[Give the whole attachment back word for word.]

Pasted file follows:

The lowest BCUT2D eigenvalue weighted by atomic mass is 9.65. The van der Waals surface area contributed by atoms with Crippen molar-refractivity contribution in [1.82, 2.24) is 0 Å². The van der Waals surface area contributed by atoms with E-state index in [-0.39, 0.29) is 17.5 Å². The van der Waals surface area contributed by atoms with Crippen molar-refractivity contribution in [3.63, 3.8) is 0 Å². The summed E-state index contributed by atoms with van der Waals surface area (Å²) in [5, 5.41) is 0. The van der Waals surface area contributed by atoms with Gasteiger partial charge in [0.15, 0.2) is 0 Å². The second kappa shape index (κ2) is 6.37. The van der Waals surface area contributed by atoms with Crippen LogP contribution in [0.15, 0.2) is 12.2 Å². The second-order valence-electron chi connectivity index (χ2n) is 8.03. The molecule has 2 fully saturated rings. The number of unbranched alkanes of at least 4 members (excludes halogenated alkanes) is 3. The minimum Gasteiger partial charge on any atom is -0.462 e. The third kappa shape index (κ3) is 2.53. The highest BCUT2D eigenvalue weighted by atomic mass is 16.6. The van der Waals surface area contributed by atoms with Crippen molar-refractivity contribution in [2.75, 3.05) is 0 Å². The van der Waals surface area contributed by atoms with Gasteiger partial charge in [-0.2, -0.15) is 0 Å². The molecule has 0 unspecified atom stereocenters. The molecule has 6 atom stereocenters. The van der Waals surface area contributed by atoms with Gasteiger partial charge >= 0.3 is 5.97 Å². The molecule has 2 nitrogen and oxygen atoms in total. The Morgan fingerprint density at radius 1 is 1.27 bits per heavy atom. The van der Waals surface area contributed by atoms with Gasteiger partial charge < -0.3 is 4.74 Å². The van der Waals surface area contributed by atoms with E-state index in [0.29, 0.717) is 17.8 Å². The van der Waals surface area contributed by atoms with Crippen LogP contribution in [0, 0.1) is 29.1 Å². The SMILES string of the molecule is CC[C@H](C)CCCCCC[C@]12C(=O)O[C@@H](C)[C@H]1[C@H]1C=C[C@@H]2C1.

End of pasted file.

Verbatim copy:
The lowest BCUT2D eigenvalue weighted by atomic mass is 9.65. The van der Waals surface area contributed by atoms with Crippen molar-refractivity contribution in [1.82, 2.24) is 0 Å². The van der Waals surface area contributed by atoms with E-state index in [-0.39, 0.29) is 17.5 Å². The van der Waals surface area contributed by atoms with Crippen molar-refractivity contribution in [3.63, 3.8) is 0 Å². The summed E-state index contributed by atoms with van der Waals surface area (Å²) in [5, 5.41) is 0. The van der Waals surface area contributed by atoms with Gasteiger partial charge in [0.15, 0.2) is 0 Å². The second kappa shape index (κ2) is 6.37. The van der Waals surface area contributed by atoms with Crippen LogP contribution in [0.15, 0.2) is 12.2 Å². The second-order valence-electron chi connectivity index (χ2n) is 8.03. The molecule has 2 fully saturated rings. The number of unbranched alkanes of at least 4 members (excludes halogenated alkanes) is 3. The minimum Gasteiger partial charge on any atom is -0.462 e. The third kappa shape index (κ3) is 2.53. The highest BCUT2D eigenvalue weighted by atomic mass is 16.6. The van der Waals surface area contributed by atoms with Crippen molar-refractivity contribution in [2.75, 3.05) is 0 Å². The van der Waals surface area contributed by atoms with Gasteiger partial charge in [-0.2, -0.15) is 0 Å². The molecule has 0 unspecified atom stereocenters. The molecule has 6 atom stereocenters. The van der Waals surface area contributed by atoms with Gasteiger partial charge >= 0.3 is 5.97 Å². The molecule has 2 nitrogen and oxygen atoms in total. The Morgan fingerprint density at radius 1 is 1.27 bits per heavy atom. The van der Waals surface area contributed by atoms with Gasteiger partial charge < -0.3 is 4.74 Å². The van der Waals surface area contributed by atoms with E-state index in [0.29, 0.717) is 17.8 Å². The van der Waals surface area contributed by atoms with Crippen LogP contribution in [0, 0.1) is 29.1 Å². The SMILES string of the molecule is CC[C@H](C)CCCCCC[C@]12C(=O)O[C@@H](C)[C@H]1[C@H]1C=C[C@@H]2C1.